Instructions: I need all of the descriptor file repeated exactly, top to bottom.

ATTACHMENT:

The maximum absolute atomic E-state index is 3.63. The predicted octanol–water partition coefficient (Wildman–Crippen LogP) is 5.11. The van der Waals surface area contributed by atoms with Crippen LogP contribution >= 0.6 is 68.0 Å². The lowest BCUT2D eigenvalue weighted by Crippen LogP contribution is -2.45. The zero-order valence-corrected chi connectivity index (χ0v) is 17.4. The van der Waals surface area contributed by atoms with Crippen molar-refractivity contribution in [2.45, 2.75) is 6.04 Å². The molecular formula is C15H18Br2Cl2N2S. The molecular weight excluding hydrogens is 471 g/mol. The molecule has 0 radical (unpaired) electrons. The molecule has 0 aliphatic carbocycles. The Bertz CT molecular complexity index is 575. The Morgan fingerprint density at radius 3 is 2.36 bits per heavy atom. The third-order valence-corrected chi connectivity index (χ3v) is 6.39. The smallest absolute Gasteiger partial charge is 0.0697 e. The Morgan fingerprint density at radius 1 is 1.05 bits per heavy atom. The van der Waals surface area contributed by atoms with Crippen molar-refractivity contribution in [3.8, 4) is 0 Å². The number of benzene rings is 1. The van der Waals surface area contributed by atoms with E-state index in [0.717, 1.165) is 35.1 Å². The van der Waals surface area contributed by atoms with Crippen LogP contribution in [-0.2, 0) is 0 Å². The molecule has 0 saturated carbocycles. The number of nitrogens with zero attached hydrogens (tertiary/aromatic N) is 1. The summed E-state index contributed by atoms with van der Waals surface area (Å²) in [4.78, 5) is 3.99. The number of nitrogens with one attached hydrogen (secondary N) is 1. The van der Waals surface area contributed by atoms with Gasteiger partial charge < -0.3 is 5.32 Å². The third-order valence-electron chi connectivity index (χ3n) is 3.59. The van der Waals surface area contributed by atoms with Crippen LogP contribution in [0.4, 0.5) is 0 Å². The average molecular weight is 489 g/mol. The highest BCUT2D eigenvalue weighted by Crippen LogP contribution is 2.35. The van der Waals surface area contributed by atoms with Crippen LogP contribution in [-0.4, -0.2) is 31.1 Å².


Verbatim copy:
The maximum absolute atomic E-state index is 3.63. The predicted octanol–water partition coefficient (Wildman–Crippen LogP) is 5.11. The van der Waals surface area contributed by atoms with Crippen LogP contribution >= 0.6 is 68.0 Å². The lowest BCUT2D eigenvalue weighted by Crippen LogP contribution is -2.45. The zero-order valence-corrected chi connectivity index (χ0v) is 17.4. The van der Waals surface area contributed by atoms with Crippen molar-refractivity contribution in [2.45, 2.75) is 6.04 Å². The molecular formula is C15H18Br2Cl2N2S. The molecular weight excluding hydrogens is 471 g/mol. The molecule has 0 radical (unpaired) electrons. The molecule has 0 aliphatic carbocycles. The Bertz CT molecular complexity index is 575. The Morgan fingerprint density at radius 3 is 2.36 bits per heavy atom. The third-order valence-corrected chi connectivity index (χ3v) is 6.39. The smallest absolute Gasteiger partial charge is 0.0697 e. The Morgan fingerprint density at radius 1 is 1.05 bits per heavy atom. The van der Waals surface area contributed by atoms with Crippen molar-refractivity contribution in [3.8, 4) is 0 Å². The number of benzene rings is 1. The van der Waals surface area contributed by atoms with E-state index in [0.717, 1.165) is 35.1 Å². The van der Waals surface area contributed by atoms with Crippen LogP contribution in [-0.2, 0) is 0 Å². The molecule has 0 saturated carbocycles. The number of nitrogens with zero attached hydrogens (tertiary/aromatic N) is 1. The summed E-state index contributed by atoms with van der Waals surface area (Å²) in [4.78, 5) is 3.99. The number of nitrogens with one attached hydrogen (secondary N) is 1. The van der Waals surface area contributed by atoms with Gasteiger partial charge < -0.3 is 5.32 Å². The third-order valence-electron chi connectivity index (χ3n) is 3.59. The van der Waals surface area contributed by atoms with Crippen LogP contribution in [0.4, 0.5) is 0 Å². The average molecular weight is 489 g/mol. The highest BCUT2D eigenvalue weighted by Crippen LogP contribution is 2.35. The van der Waals surface area contributed by atoms with Crippen LogP contribution in [-0.4, -0.2) is 31.1 Å².